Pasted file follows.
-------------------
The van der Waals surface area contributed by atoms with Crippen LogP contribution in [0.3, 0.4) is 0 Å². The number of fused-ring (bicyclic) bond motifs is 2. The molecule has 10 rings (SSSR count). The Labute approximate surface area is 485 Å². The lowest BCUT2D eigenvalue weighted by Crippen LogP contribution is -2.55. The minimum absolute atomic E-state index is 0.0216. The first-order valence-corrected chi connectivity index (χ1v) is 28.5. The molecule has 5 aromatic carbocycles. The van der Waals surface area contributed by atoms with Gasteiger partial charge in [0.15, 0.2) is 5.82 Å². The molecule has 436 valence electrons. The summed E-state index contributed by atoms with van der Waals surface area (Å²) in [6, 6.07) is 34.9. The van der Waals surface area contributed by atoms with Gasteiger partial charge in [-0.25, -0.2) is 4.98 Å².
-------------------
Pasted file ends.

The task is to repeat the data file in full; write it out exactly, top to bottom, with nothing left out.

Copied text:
The van der Waals surface area contributed by atoms with Crippen LogP contribution in [0.3, 0.4) is 0 Å². The number of fused-ring (bicyclic) bond motifs is 2. The molecule has 10 rings (SSSR count). The Labute approximate surface area is 485 Å². The lowest BCUT2D eigenvalue weighted by Crippen LogP contribution is -2.55. The minimum absolute atomic E-state index is 0.0216. The first-order valence-corrected chi connectivity index (χ1v) is 28.5. The molecule has 5 aromatic carbocycles. The van der Waals surface area contributed by atoms with Gasteiger partial charge in [0.15, 0.2) is 5.82 Å². The molecule has 436 valence electrons. The summed E-state index contributed by atoms with van der Waals surface area (Å²) in [6, 6.07) is 34.9. The van der Waals surface area contributed by atoms with Gasteiger partial charge in [-0.25, -0.2) is 4.98 Å².